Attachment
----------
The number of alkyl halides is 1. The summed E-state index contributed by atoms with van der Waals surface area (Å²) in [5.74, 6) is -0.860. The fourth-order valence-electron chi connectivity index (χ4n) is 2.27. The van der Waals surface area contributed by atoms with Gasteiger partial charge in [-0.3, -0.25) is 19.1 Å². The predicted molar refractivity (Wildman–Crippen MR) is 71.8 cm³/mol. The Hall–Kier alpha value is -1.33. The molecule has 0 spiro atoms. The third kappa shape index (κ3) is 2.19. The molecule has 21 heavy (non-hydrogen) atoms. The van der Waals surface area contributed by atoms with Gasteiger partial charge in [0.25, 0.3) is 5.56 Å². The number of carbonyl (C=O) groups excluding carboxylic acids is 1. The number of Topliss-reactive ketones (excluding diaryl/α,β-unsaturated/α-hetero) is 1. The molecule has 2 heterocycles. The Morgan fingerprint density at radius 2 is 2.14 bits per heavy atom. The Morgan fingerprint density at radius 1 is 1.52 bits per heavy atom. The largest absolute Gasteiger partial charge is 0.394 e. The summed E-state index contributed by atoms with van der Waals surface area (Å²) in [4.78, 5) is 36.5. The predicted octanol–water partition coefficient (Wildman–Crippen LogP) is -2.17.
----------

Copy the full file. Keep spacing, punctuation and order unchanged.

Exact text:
The number of alkyl halides is 1. The summed E-state index contributed by atoms with van der Waals surface area (Å²) in [5.74, 6) is -0.860. The fourth-order valence-electron chi connectivity index (χ4n) is 2.27. The van der Waals surface area contributed by atoms with Gasteiger partial charge in [-0.3, -0.25) is 19.1 Å². The predicted molar refractivity (Wildman–Crippen MR) is 71.8 cm³/mol. The Hall–Kier alpha value is -1.33. The molecule has 0 spiro atoms. The third kappa shape index (κ3) is 2.19. The molecule has 21 heavy (non-hydrogen) atoms. The van der Waals surface area contributed by atoms with Gasteiger partial charge in [0.25, 0.3) is 5.56 Å². The number of carbonyl (C=O) groups excluding carboxylic acids is 1. The number of Topliss-reactive ketones (excluding diaryl/α,β-unsaturated/α-hetero) is 1. The molecule has 2 heterocycles. The Morgan fingerprint density at radius 2 is 2.14 bits per heavy atom. The Morgan fingerprint density at radius 1 is 1.52 bits per heavy atom. The largest absolute Gasteiger partial charge is 0.394 e. The summed E-state index contributed by atoms with van der Waals surface area (Å²) in [4.78, 5) is 36.5. The predicted octanol–water partition coefficient (Wildman–Crippen LogP) is -2.17.